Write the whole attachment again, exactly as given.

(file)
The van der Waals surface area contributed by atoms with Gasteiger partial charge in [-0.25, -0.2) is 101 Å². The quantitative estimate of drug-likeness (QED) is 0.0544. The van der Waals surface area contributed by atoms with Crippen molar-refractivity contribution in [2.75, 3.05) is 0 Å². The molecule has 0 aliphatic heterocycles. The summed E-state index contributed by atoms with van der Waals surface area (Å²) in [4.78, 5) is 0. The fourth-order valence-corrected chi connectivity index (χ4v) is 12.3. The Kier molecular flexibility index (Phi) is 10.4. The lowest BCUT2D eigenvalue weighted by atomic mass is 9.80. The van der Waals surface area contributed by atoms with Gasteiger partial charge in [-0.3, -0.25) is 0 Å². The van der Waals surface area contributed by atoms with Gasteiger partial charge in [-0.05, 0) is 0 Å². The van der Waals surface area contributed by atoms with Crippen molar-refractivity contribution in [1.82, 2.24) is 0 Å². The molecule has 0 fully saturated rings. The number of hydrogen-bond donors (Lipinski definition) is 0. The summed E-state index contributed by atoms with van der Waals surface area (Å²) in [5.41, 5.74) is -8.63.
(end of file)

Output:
The van der Waals surface area contributed by atoms with Gasteiger partial charge in [-0.25, -0.2) is 101 Å². The quantitative estimate of drug-likeness (QED) is 0.0544. The van der Waals surface area contributed by atoms with Crippen molar-refractivity contribution in [2.75, 3.05) is 0 Å². The molecule has 0 aliphatic heterocycles. The summed E-state index contributed by atoms with van der Waals surface area (Å²) in [4.78, 5) is 0. The fourth-order valence-corrected chi connectivity index (χ4v) is 12.3. The Kier molecular flexibility index (Phi) is 10.4. The lowest BCUT2D eigenvalue weighted by atomic mass is 9.80. The van der Waals surface area contributed by atoms with Gasteiger partial charge in [-0.3, -0.25) is 0 Å². The van der Waals surface area contributed by atoms with Gasteiger partial charge in [-0.05, 0) is 0 Å². The van der Waals surface area contributed by atoms with Crippen molar-refractivity contribution in [1.82, 2.24) is 0 Å². The molecule has 0 fully saturated rings. The number of hydrogen-bond donors (Lipinski definition) is 0. The summed E-state index contributed by atoms with van der Waals surface area (Å²) in [5.41, 5.74) is -8.63.